Seeing Cabanatuan City in a New Light

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I didn’t think twice when my father invited me to accompany him to a wedding last January 15, 2011. Number one because I haven’t been to Cabanatuan City since, I think, 2002. Little did i realize that this trip has wrapped up a few small (though unforgettable) surprises for me. The wedding venue was Dambana ng Ina ng Laging Saklolo (roughly translated as the Shrine of Our Lady of Perpetual Help) which is one of the most popular locations for wedding ceremonies in Nueva Ecija. It was my first time to go there and honestly, I didn’t quite find the place impressive. What I did notice is the peaceful and the quiet ambiance of the area so that I instantly felt like I was being lulled to sleep. The interior of the church reminded me of the Church of the Holy Sacrifice in UP Diliman wherein the overall architecture of the building takes advantage of the natural elements as its source of lighting and ventilation.

After the ceremonies, we proceeded to La Parilla Hotel. I’ve heard so much about this old hotel which is among the famous landmarks of Cabanatuan. It actually has a romantic significance to my parents as this is where my father proposed to my mother during Nanay’s graduation ball in 1980. I was expecting the hotel to be a bit large because it’s more popular as a venue for parties and weddings so I was quite surprised because it’s not as spacious. La Parilla, however, had that “old-world” feel to it because the original structure and design were preserved. The function rooms are small, as I had imagined, but I still found them charming and homey. The walls and the posts looked antique and really attractive. That combined with the low ceiling provided a feeling of warmth and closeness — characteristics that we are all looking forward to during family gatherings. As for the food, well, I guess since the Hotel wasn’t really presenting it as “fancy” hotel food — just warm, tasty, delicious and filling party and fiesta food — La Parilla didn’t disappoint as to the taste of the selections it served. On a final note, the only thing I suggest that the Hotel should improve on is their rest room. They should add more urinals and further improve on cleanliness. But overall, it was one memorable experience and I didn’t regret it a bit for accepting Tatay’s invitation.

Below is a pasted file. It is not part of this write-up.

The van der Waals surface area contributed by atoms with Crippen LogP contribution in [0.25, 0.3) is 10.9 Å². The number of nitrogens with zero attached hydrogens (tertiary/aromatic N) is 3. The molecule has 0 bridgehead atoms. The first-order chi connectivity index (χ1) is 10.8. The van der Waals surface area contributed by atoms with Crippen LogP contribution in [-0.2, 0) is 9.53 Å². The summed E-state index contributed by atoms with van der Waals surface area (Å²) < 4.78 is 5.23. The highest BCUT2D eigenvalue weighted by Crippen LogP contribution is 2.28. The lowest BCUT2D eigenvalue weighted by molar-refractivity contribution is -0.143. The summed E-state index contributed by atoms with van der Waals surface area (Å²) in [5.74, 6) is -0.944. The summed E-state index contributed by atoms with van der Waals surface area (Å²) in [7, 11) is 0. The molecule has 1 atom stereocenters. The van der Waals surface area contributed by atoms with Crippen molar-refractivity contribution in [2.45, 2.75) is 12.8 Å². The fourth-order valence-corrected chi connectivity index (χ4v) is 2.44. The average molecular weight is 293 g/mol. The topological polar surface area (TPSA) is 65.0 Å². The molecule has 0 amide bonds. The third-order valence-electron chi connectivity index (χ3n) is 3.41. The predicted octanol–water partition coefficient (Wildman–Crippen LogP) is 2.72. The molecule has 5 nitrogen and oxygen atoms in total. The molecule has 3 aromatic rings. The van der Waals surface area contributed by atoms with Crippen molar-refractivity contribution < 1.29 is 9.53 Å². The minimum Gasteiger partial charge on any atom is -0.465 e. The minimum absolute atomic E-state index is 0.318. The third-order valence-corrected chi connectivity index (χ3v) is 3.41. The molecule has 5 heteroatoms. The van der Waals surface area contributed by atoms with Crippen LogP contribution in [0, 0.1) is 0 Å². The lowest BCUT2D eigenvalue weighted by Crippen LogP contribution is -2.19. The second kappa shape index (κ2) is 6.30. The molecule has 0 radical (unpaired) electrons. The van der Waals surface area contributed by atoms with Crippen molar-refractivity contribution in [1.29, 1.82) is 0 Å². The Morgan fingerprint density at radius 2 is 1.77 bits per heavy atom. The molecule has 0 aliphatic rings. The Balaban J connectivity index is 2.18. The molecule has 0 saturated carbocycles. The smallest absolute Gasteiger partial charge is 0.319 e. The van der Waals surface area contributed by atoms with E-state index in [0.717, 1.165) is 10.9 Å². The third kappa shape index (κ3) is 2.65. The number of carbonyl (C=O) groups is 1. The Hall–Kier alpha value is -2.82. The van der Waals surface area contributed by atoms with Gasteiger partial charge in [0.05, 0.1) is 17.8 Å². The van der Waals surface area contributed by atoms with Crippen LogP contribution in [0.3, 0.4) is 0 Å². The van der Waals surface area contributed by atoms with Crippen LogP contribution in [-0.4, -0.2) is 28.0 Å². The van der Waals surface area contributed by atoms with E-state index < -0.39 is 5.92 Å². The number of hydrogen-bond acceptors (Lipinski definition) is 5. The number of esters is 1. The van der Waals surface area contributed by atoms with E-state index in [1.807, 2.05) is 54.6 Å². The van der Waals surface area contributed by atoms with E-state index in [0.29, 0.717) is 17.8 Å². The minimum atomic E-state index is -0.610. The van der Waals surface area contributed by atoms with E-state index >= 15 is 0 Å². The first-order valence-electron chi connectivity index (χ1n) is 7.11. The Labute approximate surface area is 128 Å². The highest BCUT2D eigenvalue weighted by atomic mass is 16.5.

After the affair, we proceeded to a place called Sangitan where there’s plenty of vegetables sold. My father informed me that this place is actually a vegetable depot. Vegetable traders from Baguio, La Union, Nueva Viscaya and other parts of Nueva Ecija bring their produce to Sangitan. Stall owners from Manila and as far as Cavite all go here to buy vegetables in bulk.

From Sangitan, we decided to call it a day and just head home to San Antonio. As our vehicle was traversing the highway, I couldn’t help but observe the different business establishments along the road. And suddenly, it just dawned upon me that Cabanatuan City is also a progressive zone. Establishments like Shakey’s, Gloria Jean’s, and Robinson’s, to name a few can also be found here. Big businesses like banks and financing companies hold their head offices here so growth is indeed continuous. Somehow, I felt that the people who have decided to pursue their careers in Cabanatuan are likewise blessed and lucky since they’re just home. They didn’t need to be in Metro Manila just to feel successful.

Anyway, though tired from more that three hours of traveling to and from Cabanatuan, I still felt happy and contented for having “explored” a captivating place that’s just at home but rarely visited. And right now, I can’t help but feel excited at the thought of visiting Cabanatuan City once again. Thanks in large part to the new sights I have seen.

Photo credits:
1. http://www.skyscrapercity.com/showthread.php?t=96482&page=33
2. http://www.skyscrapercity.com/showthread.php?t=96482&page=33
3. http://www.treklens.com/gallery/Asia/Philippines/photo486078.htm

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